My Sister’s Keeper
I once heard a mother say that although she loved all her children she loved best the one who needed her at the moment. At the time it seemed like a strange statement but after watching My Sister’s Keeper, I began to understand those sentiments a little better.
With a similar theme to the sci-fi film The Island, My Sister’s Keeper deals with the ethical issues involved in extending life. However, unlike the earlier thriller where human clones all wore matching jumpsuits and lived in a highly controlled facility until their "owners" needed to harvest their body parts, the family in this film could easily live next door or just down the street.
Since Kate Fitzgerald (Sofia Vassilieva) was diagnosed with leukemia, her mother Sara (Cameron Diaz) gave up a promising legal career to stay home and care for her daughter full-time. Sara and her husband Brian (Jason Patric) also took a bold step and gave birth to a "designer baby" who’s DNA was medically manipulated in order to ensure she was a perfect donor match for the ailing sister.
From the day she arrived, Anna (Abigail Breslin) has been subjected to a battery of medical procedures in which blood and bone marrow have been culled to prolong her sister’s life. Now a young teen, Kate’s condition is worsening and she needs a kidney transplant. But 11-year-old Anna throws the family a curve ball when she refuses to donate one of hers. She also hires a pompous city lawyer (Alec Baldwin) to help her sue her parents for control of her own body.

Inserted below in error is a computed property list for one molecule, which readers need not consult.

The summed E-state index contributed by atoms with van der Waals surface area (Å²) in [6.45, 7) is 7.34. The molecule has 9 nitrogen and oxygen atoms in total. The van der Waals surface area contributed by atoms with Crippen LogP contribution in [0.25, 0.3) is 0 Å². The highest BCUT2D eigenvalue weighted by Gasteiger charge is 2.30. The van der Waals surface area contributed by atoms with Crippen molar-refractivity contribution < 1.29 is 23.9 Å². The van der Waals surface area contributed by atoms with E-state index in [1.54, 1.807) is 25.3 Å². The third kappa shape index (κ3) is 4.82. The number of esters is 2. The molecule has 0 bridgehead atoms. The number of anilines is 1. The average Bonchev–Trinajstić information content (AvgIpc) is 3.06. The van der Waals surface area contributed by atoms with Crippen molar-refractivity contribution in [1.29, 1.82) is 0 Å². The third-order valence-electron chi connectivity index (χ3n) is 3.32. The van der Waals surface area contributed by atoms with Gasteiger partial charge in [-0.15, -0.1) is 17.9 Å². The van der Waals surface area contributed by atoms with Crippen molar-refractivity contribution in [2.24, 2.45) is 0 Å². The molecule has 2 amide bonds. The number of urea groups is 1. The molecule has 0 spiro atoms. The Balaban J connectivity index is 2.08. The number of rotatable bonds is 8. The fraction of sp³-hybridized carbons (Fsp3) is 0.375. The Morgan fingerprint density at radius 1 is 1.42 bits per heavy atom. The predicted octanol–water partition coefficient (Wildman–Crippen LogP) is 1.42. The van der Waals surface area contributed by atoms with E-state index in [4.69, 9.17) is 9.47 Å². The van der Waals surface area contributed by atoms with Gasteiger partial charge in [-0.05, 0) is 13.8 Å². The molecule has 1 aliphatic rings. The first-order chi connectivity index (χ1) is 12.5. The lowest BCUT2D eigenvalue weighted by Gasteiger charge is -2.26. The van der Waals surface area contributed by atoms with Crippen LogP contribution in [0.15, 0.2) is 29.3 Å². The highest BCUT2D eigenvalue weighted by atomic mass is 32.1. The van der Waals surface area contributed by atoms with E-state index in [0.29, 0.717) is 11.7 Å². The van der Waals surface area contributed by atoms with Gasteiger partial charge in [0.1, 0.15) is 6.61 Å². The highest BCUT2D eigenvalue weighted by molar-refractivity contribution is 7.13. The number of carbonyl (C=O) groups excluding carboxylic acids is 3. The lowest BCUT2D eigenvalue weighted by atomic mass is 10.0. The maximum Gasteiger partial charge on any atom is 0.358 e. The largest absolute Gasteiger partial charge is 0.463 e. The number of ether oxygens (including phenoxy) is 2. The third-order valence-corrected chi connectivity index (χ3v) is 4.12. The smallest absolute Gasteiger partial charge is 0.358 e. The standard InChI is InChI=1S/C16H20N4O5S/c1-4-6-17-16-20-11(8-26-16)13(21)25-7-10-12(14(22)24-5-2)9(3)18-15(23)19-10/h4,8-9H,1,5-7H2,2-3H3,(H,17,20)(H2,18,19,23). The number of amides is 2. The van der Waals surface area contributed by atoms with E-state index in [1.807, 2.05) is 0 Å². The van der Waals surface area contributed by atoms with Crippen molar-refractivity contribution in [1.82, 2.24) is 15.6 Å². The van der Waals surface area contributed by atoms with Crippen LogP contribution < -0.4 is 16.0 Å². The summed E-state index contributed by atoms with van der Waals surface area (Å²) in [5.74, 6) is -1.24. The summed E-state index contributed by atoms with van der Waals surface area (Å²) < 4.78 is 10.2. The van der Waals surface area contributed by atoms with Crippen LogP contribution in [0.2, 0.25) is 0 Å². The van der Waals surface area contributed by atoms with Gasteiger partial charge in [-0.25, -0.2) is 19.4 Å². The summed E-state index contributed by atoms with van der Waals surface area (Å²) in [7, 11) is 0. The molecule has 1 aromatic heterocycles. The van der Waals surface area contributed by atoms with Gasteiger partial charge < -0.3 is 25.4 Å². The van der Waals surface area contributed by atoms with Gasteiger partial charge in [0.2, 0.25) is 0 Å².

Unfortunately, the court case isn’t the only trouble the Fitzgerald family is facing. Sara’s desire to be an unwavering advocate for her oldest daughter has become an obsession and caused a rift in her marriage. Her son, Jesse (Evan Ellingson), and her sister (Heather Wahlquist ) feel the brunt of her neglect as well. As Kate’s health deteriorates, the tensions between family members erupt more frequently and violently.
Like many emotionally charged stories, My Sister’s Keeper has plenty of moments calculated to elicit tears. Yet there are also strong elements of truth portrayed as the Fitzgeralds face an uncertain future. While language, subject matter and Anna’s frank revelation of how and why she was conceived make this film unsuitable for most younger viewers, the story raises some important discussion points for older teens and adults about the legal and moral issues surrounding the use of donors—especially ones designed solely for that purpose.